This is the critical moment. Decisions will be made in the next few years that will determine the parameters under which these promising technologies will be deployed. In the absence of sensible guidelines, there are dangers coming from two directions:
- Ill-conceived research and applications that have not been wisely vetted could fuel the public’s distrust of science, creating a backlash that could cripple beneficial work for decades.
- Conversely, overly restrictive regulations could also serve to stifle promising innovation.
Why The Hastings Center?
- We are the experts – our staff and approximately 200 Hastings Center Fellows around the world are highly recognized for their expertise in identifying values, navigating value conflicts, deepening understanding, and developing consensus recommendations.
- We have a track record of shaping health and science policy and practice through our books, reports, policy initiatives, conferences and other outlets.
- We are widely recognized for our credibility and intellectual rigor.
- We are a vital resources to the nation’s journalists and opinion leaders.
- We are independent, trustworthy, and nonpartisan.
Established in 1969, The Hastings Center has been studying the social and ethical issues in health care, science and technology for nearly 50 years. Our research projects and our journals promote careful, respectful, and creative thinking for people with diverse views and expertise. Through our scholars’ own writing and speaking, and through the work of the many other people who participate in our projects or submit articles to our publications, we shape ideas that influence key opinion leaders, including health policy makers, regulators, lawyers, legislators, and judges.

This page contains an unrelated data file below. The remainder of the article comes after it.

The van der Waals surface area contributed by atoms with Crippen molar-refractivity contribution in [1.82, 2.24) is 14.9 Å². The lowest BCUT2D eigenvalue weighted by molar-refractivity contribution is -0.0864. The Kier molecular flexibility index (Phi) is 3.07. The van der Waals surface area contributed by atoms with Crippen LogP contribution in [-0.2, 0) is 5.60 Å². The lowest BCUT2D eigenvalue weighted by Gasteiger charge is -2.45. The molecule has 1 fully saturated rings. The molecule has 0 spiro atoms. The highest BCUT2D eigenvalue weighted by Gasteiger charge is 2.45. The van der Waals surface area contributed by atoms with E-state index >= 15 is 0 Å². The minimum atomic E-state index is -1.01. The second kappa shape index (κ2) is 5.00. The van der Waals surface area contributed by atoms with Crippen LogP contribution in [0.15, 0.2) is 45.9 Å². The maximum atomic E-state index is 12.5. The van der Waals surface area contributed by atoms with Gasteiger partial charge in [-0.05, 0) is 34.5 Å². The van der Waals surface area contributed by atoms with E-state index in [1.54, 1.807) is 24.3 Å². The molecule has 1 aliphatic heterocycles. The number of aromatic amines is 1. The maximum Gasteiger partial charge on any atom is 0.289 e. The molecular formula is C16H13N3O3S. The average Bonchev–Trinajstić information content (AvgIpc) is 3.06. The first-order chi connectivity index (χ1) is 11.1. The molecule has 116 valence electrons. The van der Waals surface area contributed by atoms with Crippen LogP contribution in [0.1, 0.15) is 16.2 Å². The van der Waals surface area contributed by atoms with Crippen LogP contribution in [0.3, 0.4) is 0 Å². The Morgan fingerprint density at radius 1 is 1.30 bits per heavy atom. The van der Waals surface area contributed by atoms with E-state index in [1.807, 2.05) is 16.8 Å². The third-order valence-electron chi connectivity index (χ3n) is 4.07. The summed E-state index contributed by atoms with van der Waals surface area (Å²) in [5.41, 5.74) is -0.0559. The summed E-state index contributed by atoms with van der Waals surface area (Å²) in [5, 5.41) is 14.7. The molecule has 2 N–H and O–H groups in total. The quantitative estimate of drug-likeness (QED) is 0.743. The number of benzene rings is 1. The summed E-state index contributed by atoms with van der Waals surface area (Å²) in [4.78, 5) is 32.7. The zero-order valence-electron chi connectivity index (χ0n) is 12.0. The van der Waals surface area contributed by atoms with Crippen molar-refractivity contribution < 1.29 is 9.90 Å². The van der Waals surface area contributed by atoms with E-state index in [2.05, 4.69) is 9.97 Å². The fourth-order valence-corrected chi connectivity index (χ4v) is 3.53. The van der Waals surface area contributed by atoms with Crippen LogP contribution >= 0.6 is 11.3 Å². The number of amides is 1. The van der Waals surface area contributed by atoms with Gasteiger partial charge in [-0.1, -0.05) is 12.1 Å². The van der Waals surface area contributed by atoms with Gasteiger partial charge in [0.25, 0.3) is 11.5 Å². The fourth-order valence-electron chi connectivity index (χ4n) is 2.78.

Our analyses also deeply influence professional practice: from end-of-life care to psychiatric practice to immigrant health care, we have helped to shape the standards of practice adopted by physicians, nurses, and lawyers. For example, the Mayor of New York City recently adopted recommendations we developed to pilot new models for immigrant health care; The Hastings Center’s Guidelines for Decisions on Life-sustaining Treatments and Care near the End of Life have shaped the norms for end-of-life care in hospitals around the world and were cited by the U.S. Supreme Court.
As these examples illustrate, in addition to our work on emerging technologies which is the focus of this brochure, the Center also works on policy and practice related to health care, the protection of human research participants, and the responsible conduct of science.
Unaffiliated with any medical school or university, The Hastings Center is the only freestanding, independent research institution doing original scholarly work on the social and ethical implications of health, life sciences research and emerging technologies. That independence gives us the ability to view the biomedical research enterprise with unbiased eyes and is crucial to our reputation as a nonpartisan, honest broker.
Here’s How You Can Help
Now is the time to strengthen The Hastings Center program areas. The number of issues that need attention has grown exponentially, so we too must grow to meet those needs. We seek to expand our financial capacity to play a vital role across all of these complex emerging technologies. In particular, the Center seeks to increase unrestricted support to support our efforts to develop and pursue our own research agenda. Our goal is to raise $2 million in unrestricted funds.
Your investment today in these efforts will enable Hastings to apply its time-tested methods and respected scholarship to achieving pragmatic guidelines for policymakers and deepening public understanding of these complex issues. With your help, our work will yield enormous returns in human health, responsible science, environmental quality, economic growth and innovation.